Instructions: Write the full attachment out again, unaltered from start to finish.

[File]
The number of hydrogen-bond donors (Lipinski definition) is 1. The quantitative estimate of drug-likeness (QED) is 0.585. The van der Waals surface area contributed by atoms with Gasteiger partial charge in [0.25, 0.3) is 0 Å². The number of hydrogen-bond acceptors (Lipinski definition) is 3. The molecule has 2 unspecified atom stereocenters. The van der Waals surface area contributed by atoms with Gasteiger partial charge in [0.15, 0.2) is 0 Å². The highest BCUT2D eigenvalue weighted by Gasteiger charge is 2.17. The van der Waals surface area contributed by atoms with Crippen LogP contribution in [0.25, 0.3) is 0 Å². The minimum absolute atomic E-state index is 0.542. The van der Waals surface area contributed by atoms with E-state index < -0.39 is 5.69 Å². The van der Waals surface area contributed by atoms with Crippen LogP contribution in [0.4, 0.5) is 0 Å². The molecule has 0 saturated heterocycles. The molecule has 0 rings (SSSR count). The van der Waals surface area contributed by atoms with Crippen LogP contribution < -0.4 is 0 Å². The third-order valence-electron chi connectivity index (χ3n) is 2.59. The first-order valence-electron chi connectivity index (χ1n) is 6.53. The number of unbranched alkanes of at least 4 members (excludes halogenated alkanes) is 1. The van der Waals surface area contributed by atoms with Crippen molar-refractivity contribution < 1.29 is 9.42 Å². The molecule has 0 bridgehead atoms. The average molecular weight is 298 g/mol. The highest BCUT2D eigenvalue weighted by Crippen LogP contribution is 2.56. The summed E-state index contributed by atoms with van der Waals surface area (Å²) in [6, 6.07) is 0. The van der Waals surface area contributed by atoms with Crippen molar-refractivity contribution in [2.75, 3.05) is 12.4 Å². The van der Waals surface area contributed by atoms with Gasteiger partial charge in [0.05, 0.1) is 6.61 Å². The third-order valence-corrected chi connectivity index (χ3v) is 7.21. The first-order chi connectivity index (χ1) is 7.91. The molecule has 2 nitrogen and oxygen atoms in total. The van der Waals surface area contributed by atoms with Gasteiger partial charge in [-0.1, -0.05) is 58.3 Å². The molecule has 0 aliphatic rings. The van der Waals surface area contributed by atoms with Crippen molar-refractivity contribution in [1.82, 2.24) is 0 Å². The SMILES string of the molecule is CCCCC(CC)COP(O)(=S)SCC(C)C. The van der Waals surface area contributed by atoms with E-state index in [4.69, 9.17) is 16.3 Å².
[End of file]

The number of hydrogen-bond donors (Lipinski definition) is 1. The quantitative estimate of drug-likeness (QED) is 0.585. The van der Waals surface area contributed by atoms with Gasteiger partial charge in [0.25, 0.3) is 0 Å². The number of hydrogen-bond acceptors (Lipinski definition) is 3. The molecule has 2 unspecified atom stereocenters. The van der Waals surface area contributed by atoms with Gasteiger partial charge in [0.15, 0.2) is 0 Å². The highest BCUT2D eigenvalue weighted by Gasteiger charge is 2.17. The van der Waals surface area contributed by atoms with Crippen LogP contribution in [0.25, 0.3) is 0 Å². The minimum absolute atomic E-state index is 0.542. The van der Waals surface area contributed by atoms with E-state index < -0.39 is 5.69 Å². The van der Waals surface area contributed by atoms with Crippen LogP contribution in [0.4, 0.5) is 0 Å². The molecule has 0 saturated heterocycles. The molecule has 0 rings (SSSR count). The van der Waals surface area contributed by atoms with Crippen LogP contribution < -0.4 is 0 Å². The third-order valence-electron chi connectivity index (χ3n) is 2.59. The first-order valence-electron chi connectivity index (χ1n) is 6.53. The number of unbranched alkanes of at least 4 members (excludes halogenated alkanes) is 1. The van der Waals surface area contributed by atoms with Crippen molar-refractivity contribution < 1.29 is 9.42 Å². The molecule has 0 bridgehead atoms. The average molecular weight is 298 g/mol. The highest BCUT2D eigenvalue weighted by Crippen LogP contribution is 2.56. The summed E-state index contributed by atoms with van der Waals surface area (Å²) in [6, 6.07) is 0. The van der Waals surface area contributed by atoms with Crippen molar-refractivity contribution in [2.75, 3.05) is 12.4 Å². The van der Waals surface area contributed by atoms with Gasteiger partial charge in [0.05, 0.1) is 6.61 Å². The third-order valence-corrected chi connectivity index (χ3v) is 7.21. The first-order chi connectivity index (χ1) is 7.91. The molecule has 2 nitrogen and oxygen atoms in total. The van der Waals surface area contributed by atoms with Gasteiger partial charge in [-0.1, -0.05) is 58.3 Å². The molecule has 0 aliphatic rings. The van der Waals surface area contributed by atoms with Crippen molar-refractivity contribution in [1.82, 2.24) is 0 Å². The SMILES string of the molecule is CCCCC(CC)COP(O)(=S)SCC(C)C. The van der Waals surface area contributed by atoms with E-state index in [4.69, 9.17) is 16.3 Å².